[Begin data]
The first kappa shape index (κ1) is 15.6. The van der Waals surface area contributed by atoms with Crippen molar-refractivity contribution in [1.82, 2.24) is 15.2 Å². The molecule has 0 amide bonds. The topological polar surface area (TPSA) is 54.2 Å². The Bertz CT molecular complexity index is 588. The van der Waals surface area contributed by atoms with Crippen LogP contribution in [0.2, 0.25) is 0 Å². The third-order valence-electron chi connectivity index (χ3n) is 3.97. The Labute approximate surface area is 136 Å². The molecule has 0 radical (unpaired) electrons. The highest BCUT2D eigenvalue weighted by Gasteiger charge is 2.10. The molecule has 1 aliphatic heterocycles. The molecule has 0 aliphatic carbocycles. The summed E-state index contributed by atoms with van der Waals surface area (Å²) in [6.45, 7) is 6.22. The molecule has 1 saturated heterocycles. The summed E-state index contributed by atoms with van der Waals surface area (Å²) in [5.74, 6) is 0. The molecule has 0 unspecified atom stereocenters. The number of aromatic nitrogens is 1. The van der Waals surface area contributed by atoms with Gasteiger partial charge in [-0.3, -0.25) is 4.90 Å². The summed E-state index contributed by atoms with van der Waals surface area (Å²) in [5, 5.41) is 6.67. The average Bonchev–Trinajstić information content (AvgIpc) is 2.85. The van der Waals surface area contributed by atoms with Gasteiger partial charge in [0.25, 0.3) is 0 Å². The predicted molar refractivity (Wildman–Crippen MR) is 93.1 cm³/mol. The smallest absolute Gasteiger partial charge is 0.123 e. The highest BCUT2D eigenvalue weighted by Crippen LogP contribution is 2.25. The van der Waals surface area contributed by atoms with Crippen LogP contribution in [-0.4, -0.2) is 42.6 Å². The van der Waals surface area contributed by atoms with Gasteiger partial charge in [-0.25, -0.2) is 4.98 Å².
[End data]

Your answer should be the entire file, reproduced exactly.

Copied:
The first kappa shape index (κ1) is 15.6. The van der Waals surface area contributed by atoms with Crippen molar-refractivity contribution in [1.82, 2.24) is 15.2 Å². The molecule has 0 amide bonds. The topological polar surface area (TPSA) is 54.2 Å². The Bertz CT molecular complexity index is 588. The van der Waals surface area contributed by atoms with Crippen LogP contribution in [0.2, 0.25) is 0 Å². The third-order valence-electron chi connectivity index (χ3n) is 3.97. The Labute approximate surface area is 136 Å². The molecule has 0 radical (unpaired) electrons. The highest BCUT2D eigenvalue weighted by Gasteiger charge is 2.10. The molecule has 1 aliphatic heterocycles. The molecule has 0 aliphatic carbocycles. The summed E-state index contributed by atoms with van der Waals surface area (Å²) in [6.45, 7) is 6.22. The molecule has 1 saturated heterocycles. The summed E-state index contributed by atoms with van der Waals surface area (Å²) in [5.74, 6) is 0. The molecule has 0 unspecified atom stereocenters. The number of aromatic nitrogens is 1. The van der Waals surface area contributed by atoms with Gasteiger partial charge in [-0.3, -0.25) is 4.90 Å². The summed E-state index contributed by atoms with van der Waals surface area (Å²) in [5, 5.41) is 6.67. The average Bonchev–Trinajstić information content (AvgIpc) is 2.85. The van der Waals surface area contributed by atoms with Gasteiger partial charge in [0.25, 0.3) is 0 Å². The predicted molar refractivity (Wildman–Crippen MR) is 93.1 cm³/mol. The smallest absolute Gasteiger partial charge is 0.123 e. The highest BCUT2D eigenvalue weighted by Crippen LogP contribution is 2.25. The van der Waals surface area contributed by atoms with Crippen LogP contribution in [-0.4, -0.2) is 42.6 Å². The van der Waals surface area contributed by atoms with Gasteiger partial charge in [-0.25, -0.2) is 4.98 Å².